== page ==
CHARTERED surveyors are cautiously optimistic about prospects for the Yorkshire commercial property sector, a survey has revealed.
The latest market survey from the Royal Institution of Chartered Surveyors shows that the balance of members expecting new sales and lettings to rise rather than fall in the next three months stands at plus 14% – although this is a decline from plus 24% in the third quarter of 2010.
Meanwhile, the figure for occupier enquiries stood at plus 18% against minus 11% last time while overall tenant demand for commercial property increased to plus 19% from minus 5%.
Just 10% more surveyors saw an increase rather than a decrease in available occupier space – down from a reading of plus 26% in the third quarter. Available space in the office sector stood at plus 33%, although this is the lowest figure since the fourth quarter of 2007.
Available space continued to edge up in the industrial sector at plus 26%. The retail sector saw a considerable drop in availability with a net balance of minus 6%.
On the investment side, 20% more surveyors in Yorkshire and Humber said that capital values fell rather than rose – suggesting that commercial buyers remain cautious about investing in the region. Looking ahead, overall expectations for commercial rents in Yorkshire and Humber fell to a net balance of minus 8%. Rent expectations were lowest in the office sector at minus 21%.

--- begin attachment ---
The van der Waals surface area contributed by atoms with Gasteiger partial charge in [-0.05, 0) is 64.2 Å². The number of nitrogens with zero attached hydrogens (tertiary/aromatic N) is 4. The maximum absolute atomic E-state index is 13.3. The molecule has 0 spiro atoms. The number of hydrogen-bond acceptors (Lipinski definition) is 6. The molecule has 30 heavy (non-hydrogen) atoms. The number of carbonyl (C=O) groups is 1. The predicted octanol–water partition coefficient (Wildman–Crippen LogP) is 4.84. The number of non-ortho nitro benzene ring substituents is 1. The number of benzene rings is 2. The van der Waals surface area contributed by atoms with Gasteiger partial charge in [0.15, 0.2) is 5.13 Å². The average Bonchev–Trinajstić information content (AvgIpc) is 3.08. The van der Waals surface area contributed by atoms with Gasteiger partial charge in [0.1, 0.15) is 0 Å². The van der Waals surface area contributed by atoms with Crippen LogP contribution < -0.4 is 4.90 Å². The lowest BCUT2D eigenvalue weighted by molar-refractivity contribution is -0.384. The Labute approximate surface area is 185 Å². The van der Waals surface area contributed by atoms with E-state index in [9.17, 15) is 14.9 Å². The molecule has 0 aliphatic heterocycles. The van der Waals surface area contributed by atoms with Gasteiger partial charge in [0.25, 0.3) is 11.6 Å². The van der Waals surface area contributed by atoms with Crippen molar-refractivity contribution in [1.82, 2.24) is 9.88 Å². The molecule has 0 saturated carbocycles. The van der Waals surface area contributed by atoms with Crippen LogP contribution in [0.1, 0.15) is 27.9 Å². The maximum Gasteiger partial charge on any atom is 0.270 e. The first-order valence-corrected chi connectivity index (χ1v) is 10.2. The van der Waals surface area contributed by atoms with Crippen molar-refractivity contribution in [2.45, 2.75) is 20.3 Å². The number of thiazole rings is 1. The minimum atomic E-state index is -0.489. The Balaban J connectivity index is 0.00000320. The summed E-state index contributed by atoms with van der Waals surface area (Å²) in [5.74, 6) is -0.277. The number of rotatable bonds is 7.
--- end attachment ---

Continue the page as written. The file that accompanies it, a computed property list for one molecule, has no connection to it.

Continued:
Alex McNeil, of Bramleys in Huddersfield, said: “Conditions remain tough with new enquiries coming forward. Activity does remain however, with those active in the market having a genuine appetite for acquisition, albeit at the ‘right’ price or rent.” Colin Harrop, commercial market spokesman for RICS Yorkshire and Humber, said: “The commercial market in the region still faces significant challenges, with the picture on rents and capital values broadly reflecting the emerging economic recovery.
“Not just in Yorkshire and Humber, but across the country, offices are a particular area of concern as any over-supply will be compounded by likely consolidation in the public sector.
“On top of this, the general lack of new projects being initiated in our region doesn’t provide the kick-start to the regeneration that parts of the north really need.”